Apostolic and Pentecostal

Between traveling and power outages that we are experiencing the new content here has been quite low. But today I’m at a cyber cafe so will share some reflections from a recent seminar with Mennonite Church Nigeria (MCN).

Most of the teaching that I have done with MCN has been part of a program that they call the Mennonite Bible College, an ongoing series of classes that meet a few times a week during the evening hours. However, because of the wide geographical area covered by the church, many congregations are too far from the Bible College site for their leaders to participate regularly in the classes. To remedy that situation the College has started to organize “Ministers’ Refresher” seminars. These are held over a three day period and classes go all day long. Many who can’t attend evening classes because of distance can manage to come and stay overnight for these intensive training opportunities.

While one of the advantages is that more people can attend, another plus is that it gives leaders from all over the church a chance to get together to discuss issues and exchange ideas about ministry. This past Ministers’ Refresher was attended by 60 pastors, evangelists, preachers, deacons, and other church leaders. One of the topics that was discussed in a plenary session was whether or not to join one of the federations of denominations that exist in Nigeria. One is called the “Christian Association of Nigeria,” (CAN) another is the “Pentecostal Fellowship of Nigeria,” (PFN) and there are others.

A number of the congregations and/or dioceses of the MCN have joined such groups and others are considering joining. The question that was raised was which group to join. A number of opinions and supporting reasons were shared, but participants finally arrived at a general consensus. It is best to join the PFN, but membership in other groups is also ok. Why? Because, they argued, MCN is “Apostolic and Pentecostal,” which means for them that MCN is modeled on the New Testament church. The things that happened in the church as told in the Acts of the Apostles should be part of what happens in the church today; healing, miracles, visions, and spiritual experiences of God’s presence. The presence of all that in the church shows that it is biblically faithful. Its absence suggests that things are not as they should be.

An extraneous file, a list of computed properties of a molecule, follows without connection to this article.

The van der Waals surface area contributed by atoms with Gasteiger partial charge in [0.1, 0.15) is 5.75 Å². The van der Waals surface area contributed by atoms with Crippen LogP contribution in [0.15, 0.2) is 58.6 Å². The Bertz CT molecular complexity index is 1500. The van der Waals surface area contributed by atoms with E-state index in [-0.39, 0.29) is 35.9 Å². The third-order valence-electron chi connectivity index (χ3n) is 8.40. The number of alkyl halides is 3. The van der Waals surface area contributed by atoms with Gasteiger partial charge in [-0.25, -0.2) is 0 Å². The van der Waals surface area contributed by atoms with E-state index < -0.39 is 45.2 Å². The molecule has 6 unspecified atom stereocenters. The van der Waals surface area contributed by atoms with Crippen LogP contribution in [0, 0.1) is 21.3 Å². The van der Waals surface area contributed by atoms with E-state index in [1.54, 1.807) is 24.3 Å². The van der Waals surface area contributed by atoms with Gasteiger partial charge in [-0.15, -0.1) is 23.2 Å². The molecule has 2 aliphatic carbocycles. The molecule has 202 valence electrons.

That corresponds with what Andrew Walls, an expert on the history of the church in Africa, writes about in an article that I recently read. He wrote about the challenge of understanding the witness of the early church and the documents that we have recovered from that period. His point was that the African and Asian churches can be an important resource for the rest of the Body of Christ because they are similar in many ways to the church of the first centuries.  He wrote,

“But we now have better resources for understanding the patchwork of fragments of Christian literature that survive from before the age of the great councils by examining the recent histories of the churches in Africa and Asia than the Bodleian or the Vatican libraries can yield.”

Hence understanding the African church can be a step towards better comprehending the New Testament witness. And furthermore, the African church likely understands better than we in the West the issues and context of the New Testament writers. In that sense they can help us towards a fuller appreciation of the biblical story. Certainly we have much to learn from our Apostolic and Pentecostal brothers and sisters!

Bishop Nsasak given an inspiring exhortation.

Bishop Nsasak giving an inspiring exhortation.

Lunchtime!

Lunchtime!

Participants

Participants

Following the seminar outline

Following the seminar outline

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2 thoughts on “Apostolic and Pentecostal

  1. Bruce –

    Insightful post! Arguably, the Western tradition of Christianity, as influenced largely by John Calvin, has tended to be overly rationalistic. My concern, however, is that African Christianity by-and-large has veered into the other ditch, i.e. has so emphasized religious experience (loving God with all your “heart,” if you will) that it can forget that loving God also means loving him with all of our mind. The huge emphasis upon “power” – as derived from God’s Holy Spirit – must be joined with an emphasis upon “purity,” from the same Spirit. To have one without the other is to ignore half of the message as presented in the Acts of the Apostles, is it not? Western missionaries can play a leavening influence, by “leaning” in the direction of the role of reason in religion and underscoring the fruit of the Spirit, as a needed complement to teaching on the Spirit’s more spectacular gifts.

    – Greg

  2. Hey Greg,

    I certainly agree that any way one can work with our African brothers and sisters to cultivate theological reflection about their religious experience in light of their particular context is worth the effort and will be a blessing for the African church. Hence the need for theological training that takes a step back and strives for a holistic Gospel. I think though that the emphasis on “power” will continue to be important since it is largely the insecurity of being impotent in the face of other “powers” that motivates religious searching here. That contrasts with the situation in the West where unbelief is more often identified with atheism or agnosticism and is perhaps more successfully challenged with reason. It’s a topic that deserves more attention… Thanks for your input. Bruce

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